- Lateral raise – 12 reps
- Shoulder press – 10 reps
- Upright rows – 10 reps
- Front raises – 10 reps
Put simply, drop sets hurt! But they get the job done and are a great way to finish off a body part. Perform as many reps as you can with your working weight and then remove some of the weight. Keep going until there is nothing left to drop!
Shoulders and calves can be especially stubborn body parts, but they react well to drop sets. Finish a shoulder workout by performing a huge drop set of lateral raises, working your way all the way down the dumbbell rack until you run out of weights! The burn is intense! Machines with weight stacks are excellent for drop sets because you can just shift the pin up and up and up.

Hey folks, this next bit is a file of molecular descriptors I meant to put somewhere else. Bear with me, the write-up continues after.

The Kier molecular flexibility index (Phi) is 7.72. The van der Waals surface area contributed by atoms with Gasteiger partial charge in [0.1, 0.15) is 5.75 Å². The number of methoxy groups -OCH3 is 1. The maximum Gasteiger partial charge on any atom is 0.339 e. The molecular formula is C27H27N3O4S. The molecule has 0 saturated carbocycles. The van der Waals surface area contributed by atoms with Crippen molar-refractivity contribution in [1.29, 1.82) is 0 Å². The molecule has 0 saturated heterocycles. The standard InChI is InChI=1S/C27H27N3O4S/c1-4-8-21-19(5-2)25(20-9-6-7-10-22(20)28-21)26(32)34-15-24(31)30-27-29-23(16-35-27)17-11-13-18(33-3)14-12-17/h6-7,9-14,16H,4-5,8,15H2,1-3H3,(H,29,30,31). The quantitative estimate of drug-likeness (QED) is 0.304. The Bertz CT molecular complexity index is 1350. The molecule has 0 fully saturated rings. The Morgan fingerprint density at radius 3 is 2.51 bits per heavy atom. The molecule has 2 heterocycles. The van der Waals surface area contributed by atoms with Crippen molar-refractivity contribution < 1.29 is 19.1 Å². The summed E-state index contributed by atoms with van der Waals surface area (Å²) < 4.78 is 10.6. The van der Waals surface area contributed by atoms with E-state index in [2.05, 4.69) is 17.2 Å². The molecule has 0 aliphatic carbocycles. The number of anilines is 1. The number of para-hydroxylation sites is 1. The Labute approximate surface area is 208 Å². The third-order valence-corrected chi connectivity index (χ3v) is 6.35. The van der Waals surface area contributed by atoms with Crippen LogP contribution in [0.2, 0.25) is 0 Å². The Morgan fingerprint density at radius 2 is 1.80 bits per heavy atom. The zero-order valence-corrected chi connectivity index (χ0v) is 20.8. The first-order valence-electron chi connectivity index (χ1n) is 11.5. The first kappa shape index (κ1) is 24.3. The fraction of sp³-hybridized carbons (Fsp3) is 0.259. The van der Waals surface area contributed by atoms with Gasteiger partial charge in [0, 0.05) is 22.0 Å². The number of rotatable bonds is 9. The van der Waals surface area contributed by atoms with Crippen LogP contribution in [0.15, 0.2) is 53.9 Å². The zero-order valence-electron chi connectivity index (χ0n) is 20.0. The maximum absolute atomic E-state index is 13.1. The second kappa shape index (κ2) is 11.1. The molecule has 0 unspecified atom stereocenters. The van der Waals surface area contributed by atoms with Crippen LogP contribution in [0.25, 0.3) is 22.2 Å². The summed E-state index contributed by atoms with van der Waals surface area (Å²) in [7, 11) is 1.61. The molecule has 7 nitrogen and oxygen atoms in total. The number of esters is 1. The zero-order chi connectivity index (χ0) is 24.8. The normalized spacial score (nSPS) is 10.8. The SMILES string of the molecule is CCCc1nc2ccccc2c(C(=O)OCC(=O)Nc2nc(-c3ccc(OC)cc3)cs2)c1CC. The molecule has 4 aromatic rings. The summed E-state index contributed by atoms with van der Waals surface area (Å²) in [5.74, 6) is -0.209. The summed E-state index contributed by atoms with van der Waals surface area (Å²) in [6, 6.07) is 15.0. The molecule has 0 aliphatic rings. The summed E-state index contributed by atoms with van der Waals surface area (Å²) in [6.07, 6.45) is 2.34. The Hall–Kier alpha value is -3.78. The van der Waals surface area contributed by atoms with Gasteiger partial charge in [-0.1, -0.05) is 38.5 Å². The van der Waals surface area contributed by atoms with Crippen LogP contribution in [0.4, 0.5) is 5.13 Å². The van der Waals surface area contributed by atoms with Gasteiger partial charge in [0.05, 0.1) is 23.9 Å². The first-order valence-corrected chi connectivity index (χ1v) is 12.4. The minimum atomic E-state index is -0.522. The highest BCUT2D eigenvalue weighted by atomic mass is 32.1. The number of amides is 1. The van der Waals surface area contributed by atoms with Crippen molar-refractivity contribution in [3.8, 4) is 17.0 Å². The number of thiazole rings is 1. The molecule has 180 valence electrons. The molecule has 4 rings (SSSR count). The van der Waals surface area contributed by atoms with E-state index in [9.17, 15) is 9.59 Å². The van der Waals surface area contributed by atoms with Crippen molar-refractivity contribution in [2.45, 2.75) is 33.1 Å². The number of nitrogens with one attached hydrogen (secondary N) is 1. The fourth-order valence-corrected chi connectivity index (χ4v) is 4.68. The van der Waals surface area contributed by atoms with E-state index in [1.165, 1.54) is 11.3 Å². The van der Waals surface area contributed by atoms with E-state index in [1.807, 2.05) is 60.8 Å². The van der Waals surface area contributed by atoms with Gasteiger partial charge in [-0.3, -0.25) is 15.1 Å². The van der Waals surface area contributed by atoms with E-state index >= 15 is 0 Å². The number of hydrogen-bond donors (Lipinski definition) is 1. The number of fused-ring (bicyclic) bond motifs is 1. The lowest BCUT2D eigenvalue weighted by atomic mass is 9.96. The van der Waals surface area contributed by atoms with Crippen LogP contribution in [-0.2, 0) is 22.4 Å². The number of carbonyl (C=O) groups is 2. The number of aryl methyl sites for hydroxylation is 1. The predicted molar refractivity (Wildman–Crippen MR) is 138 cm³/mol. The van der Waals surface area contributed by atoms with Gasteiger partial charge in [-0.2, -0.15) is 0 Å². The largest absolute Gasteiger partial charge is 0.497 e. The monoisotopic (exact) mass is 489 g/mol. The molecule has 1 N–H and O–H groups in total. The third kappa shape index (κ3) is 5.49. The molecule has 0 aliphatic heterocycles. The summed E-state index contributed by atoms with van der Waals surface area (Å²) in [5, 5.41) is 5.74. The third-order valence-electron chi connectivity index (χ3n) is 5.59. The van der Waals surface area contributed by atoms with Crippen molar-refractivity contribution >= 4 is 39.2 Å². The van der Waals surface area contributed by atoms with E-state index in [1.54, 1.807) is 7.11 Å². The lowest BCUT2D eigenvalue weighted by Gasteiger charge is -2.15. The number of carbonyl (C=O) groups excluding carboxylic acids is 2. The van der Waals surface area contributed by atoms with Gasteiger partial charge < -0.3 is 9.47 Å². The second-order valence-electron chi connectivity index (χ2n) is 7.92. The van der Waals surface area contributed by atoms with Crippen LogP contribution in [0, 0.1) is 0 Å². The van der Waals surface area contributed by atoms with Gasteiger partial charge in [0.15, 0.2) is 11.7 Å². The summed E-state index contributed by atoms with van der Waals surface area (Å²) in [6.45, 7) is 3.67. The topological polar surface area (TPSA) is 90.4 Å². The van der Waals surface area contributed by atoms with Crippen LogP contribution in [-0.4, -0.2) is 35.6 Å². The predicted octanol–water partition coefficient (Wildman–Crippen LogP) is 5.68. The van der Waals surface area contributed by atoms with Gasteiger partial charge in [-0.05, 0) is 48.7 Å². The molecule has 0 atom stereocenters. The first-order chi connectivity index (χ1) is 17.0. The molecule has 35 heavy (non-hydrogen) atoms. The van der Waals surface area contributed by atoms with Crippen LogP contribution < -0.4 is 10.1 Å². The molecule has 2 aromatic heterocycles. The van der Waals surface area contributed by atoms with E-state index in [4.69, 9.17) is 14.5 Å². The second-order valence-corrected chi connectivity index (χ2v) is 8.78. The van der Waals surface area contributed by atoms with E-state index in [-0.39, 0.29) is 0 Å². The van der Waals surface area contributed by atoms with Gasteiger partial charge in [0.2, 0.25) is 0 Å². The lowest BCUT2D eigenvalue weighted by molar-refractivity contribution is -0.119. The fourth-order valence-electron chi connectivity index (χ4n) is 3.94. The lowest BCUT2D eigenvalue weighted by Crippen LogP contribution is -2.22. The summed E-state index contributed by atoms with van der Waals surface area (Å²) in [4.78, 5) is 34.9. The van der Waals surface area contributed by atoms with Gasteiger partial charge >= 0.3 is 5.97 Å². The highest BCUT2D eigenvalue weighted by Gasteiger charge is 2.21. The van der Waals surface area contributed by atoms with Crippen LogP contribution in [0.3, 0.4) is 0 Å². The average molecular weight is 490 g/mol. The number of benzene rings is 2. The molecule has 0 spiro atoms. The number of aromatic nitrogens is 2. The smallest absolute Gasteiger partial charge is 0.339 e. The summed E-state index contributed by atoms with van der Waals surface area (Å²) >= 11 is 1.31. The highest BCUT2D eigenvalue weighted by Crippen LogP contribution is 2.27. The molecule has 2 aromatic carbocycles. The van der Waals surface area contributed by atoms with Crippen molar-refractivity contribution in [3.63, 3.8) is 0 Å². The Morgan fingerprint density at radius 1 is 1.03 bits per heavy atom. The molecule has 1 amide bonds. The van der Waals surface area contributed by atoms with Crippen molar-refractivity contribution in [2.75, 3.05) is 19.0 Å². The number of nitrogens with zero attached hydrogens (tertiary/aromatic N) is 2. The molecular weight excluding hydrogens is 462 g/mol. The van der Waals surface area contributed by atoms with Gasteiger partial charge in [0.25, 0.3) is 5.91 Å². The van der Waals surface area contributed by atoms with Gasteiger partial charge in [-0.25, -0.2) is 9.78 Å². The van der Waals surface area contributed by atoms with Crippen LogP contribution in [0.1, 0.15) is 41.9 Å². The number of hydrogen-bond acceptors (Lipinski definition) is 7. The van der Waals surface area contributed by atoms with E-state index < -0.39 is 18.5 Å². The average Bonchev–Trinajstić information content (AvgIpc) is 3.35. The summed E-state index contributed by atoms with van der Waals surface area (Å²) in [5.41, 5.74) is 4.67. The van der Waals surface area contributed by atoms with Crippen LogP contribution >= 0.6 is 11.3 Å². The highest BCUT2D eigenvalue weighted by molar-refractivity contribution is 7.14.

Forced reps or assisted reps are a superb intensity training technique taking you beyond failure and deep into the red zone.
You need a training partner for most exercises (as pictured). When you are unable to complete a full rep, your partner adds just a little assistance to help you lift the weight. At first this may be just a few grams, but after a few reps, they may have more of the weight than you. They help by assisting with negatives until you reach complete and utter muscular failure. Having a partner there also helps with mental strength. A little bit of encouragement can go a long way.
Check out the great Tom Platz pushing this guy to absolute failure by layering up intensity training techniques.
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Jonathan Warren is a national level physique competitor and personal trainer with multiple certifications including NASM, NCCPT, and IKFF. His specializations include mobility training and corrective exercise as well as contest preparation.